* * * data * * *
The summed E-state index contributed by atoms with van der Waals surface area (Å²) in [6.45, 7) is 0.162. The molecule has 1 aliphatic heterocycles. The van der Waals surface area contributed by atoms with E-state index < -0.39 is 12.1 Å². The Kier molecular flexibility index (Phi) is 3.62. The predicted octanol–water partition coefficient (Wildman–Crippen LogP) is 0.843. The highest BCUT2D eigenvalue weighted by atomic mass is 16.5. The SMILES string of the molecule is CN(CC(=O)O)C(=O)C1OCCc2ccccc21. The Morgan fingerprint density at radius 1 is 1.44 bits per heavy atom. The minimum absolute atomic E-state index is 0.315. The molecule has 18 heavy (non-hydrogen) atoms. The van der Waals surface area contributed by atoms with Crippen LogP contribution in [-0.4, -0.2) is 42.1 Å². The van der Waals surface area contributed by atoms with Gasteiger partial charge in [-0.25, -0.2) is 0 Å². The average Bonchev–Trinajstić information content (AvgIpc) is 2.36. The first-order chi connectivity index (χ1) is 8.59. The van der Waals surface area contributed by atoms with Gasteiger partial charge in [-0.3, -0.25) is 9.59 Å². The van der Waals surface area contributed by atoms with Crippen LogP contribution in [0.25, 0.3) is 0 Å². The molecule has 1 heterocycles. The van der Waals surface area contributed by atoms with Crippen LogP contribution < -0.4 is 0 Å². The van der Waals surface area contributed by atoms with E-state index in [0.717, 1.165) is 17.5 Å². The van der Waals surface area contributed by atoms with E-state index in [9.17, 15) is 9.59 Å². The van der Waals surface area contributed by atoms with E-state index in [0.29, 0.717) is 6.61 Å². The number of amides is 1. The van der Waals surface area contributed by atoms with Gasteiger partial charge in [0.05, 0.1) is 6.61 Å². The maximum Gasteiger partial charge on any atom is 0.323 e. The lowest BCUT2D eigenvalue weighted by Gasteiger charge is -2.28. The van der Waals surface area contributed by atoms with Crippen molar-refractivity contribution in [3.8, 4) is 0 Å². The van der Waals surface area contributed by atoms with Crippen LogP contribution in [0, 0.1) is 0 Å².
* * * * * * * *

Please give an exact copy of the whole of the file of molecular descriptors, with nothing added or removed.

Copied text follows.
The summed E-state index contributed by atoms with van der Waals surface area (Å²) in [6.45, 7) is 0.162. The molecule has 1 aliphatic heterocycles. The van der Waals surface area contributed by atoms with E-state index < -0.39 is 12.1 Å². The Kier molecular flexibility index (Phi) is 3.62. The predicted octanol–water partition coefficient (Wildman–Crippen LogP) is 0.843. The highest BCUT2D eigenvalue weighted by atomic mass is 16.5. The SMILES string of the molecule is CN(CC(=O)O)C(=O)C1OCCc2ccccc21. The Morgan fingerprint density at radius 1 is 1.44 bits per heavy atom. The minimum absolute atomic E-state index is 0.315. The molecule has 18 heavy (non-hydrogen) atoms. The van der Waals surface area contributed by atoms with Crippen LogP contribution in [-0.4, -0.2) is 42.1 Å². The van der Waals surface area contributed by atoms with Gasteiger partial charge in [-0.25, -0.2) is 0 Å². The average Bonchev–Trinajstić information content (AvgIpc) is 2.36. The first-order chi connectivity index (χ1) is 8.59. The van der Waals surface area contributed by atoms with Gasteiger partial charge in [-0.3, -0.25) is 9.59 Å². The van der Waals surface area contributed by atoms with Crippen LogP contribution in [0.25, 0.3) is 0 Å². The molecule has 1 heterocycles. The van der Waals surface area contributed by atoms with Crippen LogP contribution < -0.4 is 0 Å². The van der Waals surface area contributed by atoms with E-state index in [0.717, 1.165) is 17.5 Å². The van der Waals surface area contributed by atoms with E-state index in [9.17, 15) is 9.59 Å². The van der Waals surface area contributed by atoms with E-state index in [0.29, 0.717) is 6.61 Å². The number of amides is 1. The van der Waals surface area contributed by atoms with Gasteiger partial charge in [0.05, 0.1) is 6.61 Å². The maximum Gasteiger partial charge on any atom is 0.323 e. The lowest BCUT2D eigenvalue weighted by Gasteiger charge is -2.28. The van der Waals surface area contributed by atoms with Crippen molar-refractivity contribution in [3.8, 4) is 0 Å². The van der Waals surface area contributed by atoms with Crippen LogP contribution in [0, 0.1) is 0 Å².